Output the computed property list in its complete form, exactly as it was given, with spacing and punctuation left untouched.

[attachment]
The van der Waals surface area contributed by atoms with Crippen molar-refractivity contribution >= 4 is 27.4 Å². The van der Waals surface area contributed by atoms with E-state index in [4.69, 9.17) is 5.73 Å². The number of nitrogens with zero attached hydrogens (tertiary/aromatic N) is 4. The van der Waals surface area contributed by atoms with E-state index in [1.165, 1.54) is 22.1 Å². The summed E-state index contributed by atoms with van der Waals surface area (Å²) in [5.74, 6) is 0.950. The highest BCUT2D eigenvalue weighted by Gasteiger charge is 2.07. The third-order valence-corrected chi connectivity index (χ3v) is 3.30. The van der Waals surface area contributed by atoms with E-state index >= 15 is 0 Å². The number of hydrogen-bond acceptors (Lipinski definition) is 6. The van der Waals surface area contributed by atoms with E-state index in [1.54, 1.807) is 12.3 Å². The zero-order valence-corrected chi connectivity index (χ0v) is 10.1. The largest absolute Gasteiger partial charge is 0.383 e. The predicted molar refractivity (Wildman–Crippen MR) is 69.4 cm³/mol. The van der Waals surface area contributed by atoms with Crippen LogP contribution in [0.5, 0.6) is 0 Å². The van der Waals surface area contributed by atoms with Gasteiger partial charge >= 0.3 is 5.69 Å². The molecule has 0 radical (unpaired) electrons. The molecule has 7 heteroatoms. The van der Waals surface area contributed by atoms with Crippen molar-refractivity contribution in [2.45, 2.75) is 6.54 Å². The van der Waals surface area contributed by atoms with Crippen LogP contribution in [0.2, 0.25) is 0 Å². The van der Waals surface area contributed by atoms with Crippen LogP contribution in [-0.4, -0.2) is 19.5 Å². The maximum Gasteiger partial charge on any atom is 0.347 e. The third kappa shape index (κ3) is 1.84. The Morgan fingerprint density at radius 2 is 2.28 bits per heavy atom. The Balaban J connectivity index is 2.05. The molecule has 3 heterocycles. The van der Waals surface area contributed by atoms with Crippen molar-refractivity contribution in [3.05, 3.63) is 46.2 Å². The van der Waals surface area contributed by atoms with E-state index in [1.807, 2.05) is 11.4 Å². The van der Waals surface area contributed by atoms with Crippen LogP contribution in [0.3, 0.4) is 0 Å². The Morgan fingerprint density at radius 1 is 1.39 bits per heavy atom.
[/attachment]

The van der Waals surface area contributed by atoms with Crippen molar-refractivity contribution >= 4 is 27.4 Å². The van der Waals surface area contributed by atoms with E-state index in [4.69, 9.17) is 5.73 Å². The number of nitrogens with zero attached hydrogens (tertiary/aromatic N) is 4. The van der Waals surface area contributed by atoms with E-state index in [1.165, 1.54) is 22.1 Å². The summed E-state index contributed by atoms with van der Waals surface area (Å²) in [5.74, 6) is 0.950. The highest BCUT2D eigenvalue weighted by Gasteiger charge is 2.07. The third-order valence-corrected chi connectivity index (χ3v) is 3.30. The van der Waals surface area contributed by atoms with E-state index >= 15 is 0 Å². The number of hydrogen-bond acceptors (Lipinski definition) is 6. The van der Waals surface area contributed by atoms with E-state index in [1.54, 1.807) is 12.3 Å². The zero-order valence-corrected chi connectivity index (χ0v) is 10.1. The largest absolute Gasteiger partial charge is 0.383 e. The predicted molar refractivity (Wildman–Crippen MR) is 69.4 cm³/mol. The van der Waals surface area contributed by atoms with Crippen LogP contribution in [0.5, 0.6) is 0 Å². The van der Waals surface area contributed by atoms with Gasteiger partial charge >= 0.3 is 5.69 Å². The molecule has 0 radical (unpaired) electrons. The molecule has 7 heteroatoms. The van der Waals surface area contributed by atoms with Crippen molar-refractivity contribution in [2.45, 2.75) is 6.54 Å². The van der Waals surface area contributed by atoms with Crippen LogP contribution in [0.2, 0.25) is 0 Å². The van der Waals surface area contributed by atoms with Crippen LogP contribution in [-0.4, -0.2) is 19.5 Å². The maximum Gasteiger partial charge on any atom is 0.347 e. The third kappa shape index (κ3) is 1.84. The Morgan fingerprint density at radius 2 is 2.28 bits per heavy atom. The Balaban J connectivity index is 2.05. The molecule has 3 heterocycles. The van der Waals surface area contributed by atoms with Crippen molar-refractivity contribution in [3.05, 3.63) is 46.2 Å². The van der Waals surface area contributed by atoms with E-state index in [1.807, 2.05) is 11.4 Å². The van der Waals surface area contributed by atoms with Crippen LogP contribution in [0.3, 0.4) is 0 Å². The Morgan fingerprint density at radius 1 is 1.39 bits per heavy atom.